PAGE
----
The law of one price is the basis of purchasing power parity theory. It was proposed by the famous Swedish economist Cassel in 1918, and in 1922 he elaborated theoretical system of purchasing power parity in the book “The currency and foreign exchange after 1914”. The doctrine is that, as long as the same basket of goods and services, in the absence of impacts of tariffs and transport costs, its costs are same in any country, which means that the value of a currency depends on its own purchasing power. The basic proposition of the theory holds that the determinant of the exchange rate is the price level. Purchasing power parity is divided into absolute purchasing power parity and relative purchasing power parity. The former refers that exchange rates between two countries should be equal to the ratio of the relative price level, and the latter refers that the change in exchange rates between two countries is equal to the relative price changes in the level.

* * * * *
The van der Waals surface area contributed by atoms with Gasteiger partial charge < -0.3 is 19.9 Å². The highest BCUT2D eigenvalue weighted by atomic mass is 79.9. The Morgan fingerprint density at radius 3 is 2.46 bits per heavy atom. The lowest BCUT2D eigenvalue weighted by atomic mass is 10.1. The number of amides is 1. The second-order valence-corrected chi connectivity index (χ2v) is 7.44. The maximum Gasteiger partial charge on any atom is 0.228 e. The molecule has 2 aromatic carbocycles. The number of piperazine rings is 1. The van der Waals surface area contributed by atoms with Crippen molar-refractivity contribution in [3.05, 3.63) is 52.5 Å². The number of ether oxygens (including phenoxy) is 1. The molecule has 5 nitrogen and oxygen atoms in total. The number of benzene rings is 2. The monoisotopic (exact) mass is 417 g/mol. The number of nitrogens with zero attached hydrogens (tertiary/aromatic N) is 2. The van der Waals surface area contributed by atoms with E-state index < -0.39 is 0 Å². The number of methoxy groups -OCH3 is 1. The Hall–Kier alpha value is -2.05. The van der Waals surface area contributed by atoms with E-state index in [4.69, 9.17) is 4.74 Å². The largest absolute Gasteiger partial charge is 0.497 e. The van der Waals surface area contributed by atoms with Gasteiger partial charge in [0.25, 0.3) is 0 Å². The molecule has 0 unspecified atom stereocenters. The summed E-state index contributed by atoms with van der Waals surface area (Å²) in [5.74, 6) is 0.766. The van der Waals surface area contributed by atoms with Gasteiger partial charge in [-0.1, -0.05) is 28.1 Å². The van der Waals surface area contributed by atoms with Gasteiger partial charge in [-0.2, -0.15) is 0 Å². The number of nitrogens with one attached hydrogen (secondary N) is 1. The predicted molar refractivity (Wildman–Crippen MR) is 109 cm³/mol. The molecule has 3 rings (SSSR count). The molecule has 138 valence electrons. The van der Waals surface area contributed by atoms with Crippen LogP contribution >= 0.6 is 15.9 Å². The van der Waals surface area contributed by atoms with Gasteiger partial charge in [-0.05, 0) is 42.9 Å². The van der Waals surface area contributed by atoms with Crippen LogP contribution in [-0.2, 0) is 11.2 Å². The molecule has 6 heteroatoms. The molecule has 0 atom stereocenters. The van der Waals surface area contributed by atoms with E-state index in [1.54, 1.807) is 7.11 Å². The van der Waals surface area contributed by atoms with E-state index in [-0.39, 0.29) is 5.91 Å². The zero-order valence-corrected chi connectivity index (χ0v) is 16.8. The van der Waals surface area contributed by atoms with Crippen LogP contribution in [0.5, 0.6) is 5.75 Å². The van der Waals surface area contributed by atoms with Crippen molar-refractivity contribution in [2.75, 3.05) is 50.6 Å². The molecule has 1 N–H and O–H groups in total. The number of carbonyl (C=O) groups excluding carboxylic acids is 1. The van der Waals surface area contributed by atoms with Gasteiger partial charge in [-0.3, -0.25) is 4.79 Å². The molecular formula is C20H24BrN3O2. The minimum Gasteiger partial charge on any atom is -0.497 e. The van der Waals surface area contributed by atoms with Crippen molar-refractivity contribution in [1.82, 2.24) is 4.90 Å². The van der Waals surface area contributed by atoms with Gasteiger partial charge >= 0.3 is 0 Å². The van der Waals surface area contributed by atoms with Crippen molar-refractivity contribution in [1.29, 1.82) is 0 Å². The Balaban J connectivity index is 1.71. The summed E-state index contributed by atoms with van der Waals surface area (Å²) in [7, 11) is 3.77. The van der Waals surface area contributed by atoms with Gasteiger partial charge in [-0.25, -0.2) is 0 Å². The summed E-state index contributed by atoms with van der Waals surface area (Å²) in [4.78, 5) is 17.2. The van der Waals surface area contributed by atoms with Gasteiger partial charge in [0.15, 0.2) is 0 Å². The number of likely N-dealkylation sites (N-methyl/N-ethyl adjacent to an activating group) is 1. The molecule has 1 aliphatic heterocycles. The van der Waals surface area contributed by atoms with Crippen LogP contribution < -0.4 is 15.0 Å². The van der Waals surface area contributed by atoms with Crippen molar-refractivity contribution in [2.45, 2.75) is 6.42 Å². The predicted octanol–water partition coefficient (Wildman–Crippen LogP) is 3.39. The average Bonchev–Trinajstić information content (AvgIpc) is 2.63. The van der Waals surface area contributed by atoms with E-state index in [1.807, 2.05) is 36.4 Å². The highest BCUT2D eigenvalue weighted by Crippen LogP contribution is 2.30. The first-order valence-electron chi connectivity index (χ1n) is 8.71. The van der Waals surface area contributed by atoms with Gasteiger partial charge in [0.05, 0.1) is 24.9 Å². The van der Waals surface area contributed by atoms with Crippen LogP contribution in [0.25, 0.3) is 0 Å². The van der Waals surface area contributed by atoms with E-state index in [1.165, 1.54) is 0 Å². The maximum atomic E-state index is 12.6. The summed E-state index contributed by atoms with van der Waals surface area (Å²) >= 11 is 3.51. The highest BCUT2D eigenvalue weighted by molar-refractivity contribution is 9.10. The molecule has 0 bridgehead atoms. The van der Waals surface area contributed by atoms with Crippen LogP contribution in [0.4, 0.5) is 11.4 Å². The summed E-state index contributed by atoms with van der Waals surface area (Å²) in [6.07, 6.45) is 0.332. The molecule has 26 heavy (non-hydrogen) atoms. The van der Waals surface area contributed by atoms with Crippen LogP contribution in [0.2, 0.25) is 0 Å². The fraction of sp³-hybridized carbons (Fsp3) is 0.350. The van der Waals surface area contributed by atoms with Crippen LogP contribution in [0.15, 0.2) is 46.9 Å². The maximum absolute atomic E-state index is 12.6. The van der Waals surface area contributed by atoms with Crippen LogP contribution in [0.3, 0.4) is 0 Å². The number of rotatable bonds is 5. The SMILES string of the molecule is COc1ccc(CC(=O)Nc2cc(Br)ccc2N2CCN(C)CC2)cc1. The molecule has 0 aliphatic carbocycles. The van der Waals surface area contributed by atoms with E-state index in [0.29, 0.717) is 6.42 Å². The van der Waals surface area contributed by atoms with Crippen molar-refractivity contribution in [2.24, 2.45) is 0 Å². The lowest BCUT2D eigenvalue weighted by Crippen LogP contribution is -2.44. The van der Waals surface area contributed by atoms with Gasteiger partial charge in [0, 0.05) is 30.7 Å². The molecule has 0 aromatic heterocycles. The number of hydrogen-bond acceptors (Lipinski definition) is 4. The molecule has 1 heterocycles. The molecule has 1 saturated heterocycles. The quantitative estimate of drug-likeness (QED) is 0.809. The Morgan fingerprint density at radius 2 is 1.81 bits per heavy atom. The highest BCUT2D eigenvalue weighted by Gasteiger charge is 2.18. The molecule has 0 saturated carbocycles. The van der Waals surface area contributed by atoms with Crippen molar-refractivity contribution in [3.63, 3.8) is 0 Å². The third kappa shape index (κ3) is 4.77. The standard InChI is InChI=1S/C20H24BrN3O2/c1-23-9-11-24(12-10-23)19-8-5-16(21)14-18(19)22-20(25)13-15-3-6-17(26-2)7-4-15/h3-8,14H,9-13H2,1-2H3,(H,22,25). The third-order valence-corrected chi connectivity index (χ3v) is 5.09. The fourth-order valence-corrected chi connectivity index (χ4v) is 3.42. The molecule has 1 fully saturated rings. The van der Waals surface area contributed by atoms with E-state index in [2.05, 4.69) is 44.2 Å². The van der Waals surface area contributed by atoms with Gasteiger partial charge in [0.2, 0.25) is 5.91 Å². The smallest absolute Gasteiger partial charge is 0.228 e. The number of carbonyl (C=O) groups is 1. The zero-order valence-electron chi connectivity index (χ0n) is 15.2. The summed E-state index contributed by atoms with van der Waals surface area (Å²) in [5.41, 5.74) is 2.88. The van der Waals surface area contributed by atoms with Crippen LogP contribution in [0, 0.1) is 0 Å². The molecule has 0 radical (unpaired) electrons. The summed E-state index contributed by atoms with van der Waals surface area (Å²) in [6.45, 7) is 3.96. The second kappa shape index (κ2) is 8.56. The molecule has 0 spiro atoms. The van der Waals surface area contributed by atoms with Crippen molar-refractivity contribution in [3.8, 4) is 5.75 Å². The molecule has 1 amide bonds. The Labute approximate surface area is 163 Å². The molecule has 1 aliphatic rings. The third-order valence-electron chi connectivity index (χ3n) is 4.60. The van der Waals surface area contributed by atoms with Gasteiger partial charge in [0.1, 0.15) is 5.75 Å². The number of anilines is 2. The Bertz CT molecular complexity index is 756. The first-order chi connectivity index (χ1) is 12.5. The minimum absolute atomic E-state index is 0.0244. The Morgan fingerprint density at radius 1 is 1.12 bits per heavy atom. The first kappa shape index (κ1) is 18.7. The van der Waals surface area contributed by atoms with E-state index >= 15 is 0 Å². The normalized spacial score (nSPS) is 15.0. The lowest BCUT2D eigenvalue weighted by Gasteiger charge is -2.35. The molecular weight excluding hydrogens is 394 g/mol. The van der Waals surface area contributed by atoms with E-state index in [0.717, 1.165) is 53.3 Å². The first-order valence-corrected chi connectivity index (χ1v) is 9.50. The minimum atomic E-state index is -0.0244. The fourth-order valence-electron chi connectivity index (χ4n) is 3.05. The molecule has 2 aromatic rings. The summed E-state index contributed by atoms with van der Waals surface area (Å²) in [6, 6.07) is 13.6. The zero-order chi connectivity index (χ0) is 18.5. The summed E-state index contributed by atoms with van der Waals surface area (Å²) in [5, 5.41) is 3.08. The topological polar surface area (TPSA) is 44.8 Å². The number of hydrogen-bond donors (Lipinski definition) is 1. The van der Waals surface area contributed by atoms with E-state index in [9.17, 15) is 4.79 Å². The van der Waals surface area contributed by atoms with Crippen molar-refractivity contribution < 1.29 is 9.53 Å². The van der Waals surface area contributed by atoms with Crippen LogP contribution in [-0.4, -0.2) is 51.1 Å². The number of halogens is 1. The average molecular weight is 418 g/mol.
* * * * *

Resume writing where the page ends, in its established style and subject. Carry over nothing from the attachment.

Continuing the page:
Traditional starting point for all the analysis of purchasing power parity is the Law of One Price. Law of One Price is a theory about the relationship between currencies and price levels in different countries. It is based on the following assumptions: Two countries can only produce tradable goods and these goods are homogenized; there are no trade restrictions, such as tariff barriers or transaction costs; no capital mobility; full employment level in the economy and the money market system works well; sufficient arbitrage opportunities exist. Under these conditions, the law of one price was established, formally: